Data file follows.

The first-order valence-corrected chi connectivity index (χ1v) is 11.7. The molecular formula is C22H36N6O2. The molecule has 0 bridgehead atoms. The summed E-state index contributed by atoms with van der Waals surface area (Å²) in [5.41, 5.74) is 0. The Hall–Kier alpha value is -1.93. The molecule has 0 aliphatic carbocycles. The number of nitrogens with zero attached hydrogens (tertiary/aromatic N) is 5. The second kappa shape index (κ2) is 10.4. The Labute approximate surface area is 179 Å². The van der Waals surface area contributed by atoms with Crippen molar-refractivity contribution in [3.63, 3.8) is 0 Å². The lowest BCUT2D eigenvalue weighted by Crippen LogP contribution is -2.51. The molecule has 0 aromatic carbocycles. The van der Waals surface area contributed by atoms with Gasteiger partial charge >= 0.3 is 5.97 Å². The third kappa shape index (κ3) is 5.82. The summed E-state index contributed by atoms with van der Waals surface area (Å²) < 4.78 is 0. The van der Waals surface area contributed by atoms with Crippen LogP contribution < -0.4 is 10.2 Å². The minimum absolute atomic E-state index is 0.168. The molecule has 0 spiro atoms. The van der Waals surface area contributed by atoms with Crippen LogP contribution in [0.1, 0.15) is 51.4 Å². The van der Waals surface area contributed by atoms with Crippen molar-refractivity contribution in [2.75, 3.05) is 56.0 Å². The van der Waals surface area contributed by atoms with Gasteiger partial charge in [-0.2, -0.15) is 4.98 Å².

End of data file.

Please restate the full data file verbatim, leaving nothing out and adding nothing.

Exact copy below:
The first-order valence-corrected chi connectivity index (χ1v) is 11.7. The molecular formula is C22H36N6O2. The molecule has 0 bridgehead atoms. The summed E-state index contributed by atoms with van der Waals surface area (Å²) in [5.41, 5.74) is 0. The Hall–Kier alpha value is -1.93. The molecule has 0 aliphatic carbocycles. The number of nitrogens with zero attached hydrogens (tertiary/aromatic N) is 5. The second kappa shape index (κ2) is 10.4. The Labute approximate surface area is 179 Å². The van der Waals surface area contributed by atoms with Crippen molar-refractivity contribution in [3.63, 3.8) is 0 Å². The lowest BCUT2D eigenvalue weighted by Crippen LogP contribution is -2.51. The molecule has 0 aromatic carbocycles. The van der Waals surface area contributed by atoms with Gasteiger partial charge >= 0.3 is 5.97 Å². The third kappa shape index (κ3) is 5.82. The summed E-state index contributed by atoms with van der Waals surface area (Å²) < 4.78 is 0. The van der Waals surface area contributed by atoms with Crippen LogP contribution < -0.4 is 10.2 Å². The minimum absolute atomic E-state index is 0.168. The molecule has 0 spiro atoms. The van der Waals surface area contributed by atoms with Crippen LogP contribution in [0.1, 0.15) is 51.4 Å². The van der Waals surface area contributed by atoms with Crippen molar-refractivity contribution in [2.75, 3.05) is 56.0 Å². The van der Waals surface area contributed by atoms with Gasteiger partial charge in [-0.2, -0.15) is 4.98 Å².